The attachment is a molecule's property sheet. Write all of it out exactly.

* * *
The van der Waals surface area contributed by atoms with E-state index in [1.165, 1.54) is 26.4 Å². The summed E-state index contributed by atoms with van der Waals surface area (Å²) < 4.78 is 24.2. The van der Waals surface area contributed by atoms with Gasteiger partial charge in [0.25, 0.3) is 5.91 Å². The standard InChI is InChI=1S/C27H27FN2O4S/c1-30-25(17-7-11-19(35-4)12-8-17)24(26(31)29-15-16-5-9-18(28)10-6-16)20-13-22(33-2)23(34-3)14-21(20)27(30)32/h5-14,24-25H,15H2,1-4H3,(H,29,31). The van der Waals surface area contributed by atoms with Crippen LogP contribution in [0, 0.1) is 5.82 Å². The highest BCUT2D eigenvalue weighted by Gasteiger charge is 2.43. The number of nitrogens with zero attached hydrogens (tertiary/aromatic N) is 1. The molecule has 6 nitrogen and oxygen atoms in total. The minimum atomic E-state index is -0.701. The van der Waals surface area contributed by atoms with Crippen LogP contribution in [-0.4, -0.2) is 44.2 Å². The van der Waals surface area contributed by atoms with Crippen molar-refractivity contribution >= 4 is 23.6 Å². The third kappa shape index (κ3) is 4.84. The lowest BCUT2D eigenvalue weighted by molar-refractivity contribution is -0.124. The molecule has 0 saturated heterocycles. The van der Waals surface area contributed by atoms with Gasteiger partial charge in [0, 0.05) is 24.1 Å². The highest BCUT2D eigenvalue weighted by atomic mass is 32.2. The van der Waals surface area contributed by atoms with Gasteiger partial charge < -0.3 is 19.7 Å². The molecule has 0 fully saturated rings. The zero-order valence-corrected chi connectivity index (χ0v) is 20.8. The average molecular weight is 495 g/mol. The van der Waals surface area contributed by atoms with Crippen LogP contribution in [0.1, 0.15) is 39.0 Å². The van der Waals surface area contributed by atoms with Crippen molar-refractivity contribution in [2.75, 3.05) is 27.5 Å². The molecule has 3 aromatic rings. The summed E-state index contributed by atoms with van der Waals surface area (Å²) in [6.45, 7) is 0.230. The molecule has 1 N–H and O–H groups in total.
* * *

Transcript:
The van der Waals surface area contributed by atoms with E-state index in [1.165, 1.54) is 26.4 Å². The summed E-state index contributed by atoms with van der Waals surface area (Å²) < 4.78 is 24.2. The van der Waals surface area contributed by atoms with Gasteiger partial charge in [0.25, 0.3) is 5.91 Å². The standard InChI is InChI=1S/C27H27FN2O4S/c1-30-25(17-7-11-19(35-4)12-8-17)24(26(31)29-15-16-5-9-18(28)10-6-16)20-13-22(33-2)23(34-3)14-21(20)27(30)32/h5-14,24-25H,15H2,1-4H3,(H,29,31). The van der Waals surface area contributed by atoms with Crippen LogP contribution in [0, 0.1) is 5.82 Å². The highest BCUT2D eigenvalue weighted by Gasteiger charge is 2.43. The number of nitrogens with zero attached hydrogens (tertiary/aromatic N) is 1. The molecule has 6 nitrogen and oxygen atoms in total. The minimum atomic E-state index is -0.701. The van der Waals surface area contributed by atoms with Crippen LogP contribution in [-0.4, -0.2) is 44.2 Å². The van der Waals surface area contributed by atoms with Crippen molar-refractivity contribution >= 4 is 23.6 Å². The third kappa shape index (κ3) is 4.84. The lowest BCUT2D eigenvalue weighted by molar-refractivity contribution is -0.124. The molecule has 0 saturated heterocycles. The van der Waals surface area contributed by atoms with Gasteiger partial charge in [0, 0.05) is 24.1 Å². The highest BCUT2D eigenvalue weighted by atomic mass is 32.2. The van der Waals surface area contributed by atoms with Gasteiger partial charge < -0.3 is 19.7 Å². The molecule has 0 fully saturated rings. The zero-order valence-corrected chi connectivity index (χ0v) is 20.8. The average molecular weight is 495 g/mol. The van der Waals surface area contributed by atoms with Crippen LogP contribution in [0.1, 0.15) is 39.0 Å². The van der Waals surface area contributed by atoms with Crippen molar-refractivity contribution in [2.75, 3.05) is 27.5 Å². The molecule has 3 aromatic rings. The summed E-state index contributed by atoms with van der Waals surface area (Å²) in [6.45, 7) is 0.230. The molecule has 1 N–H and O–H groups in total.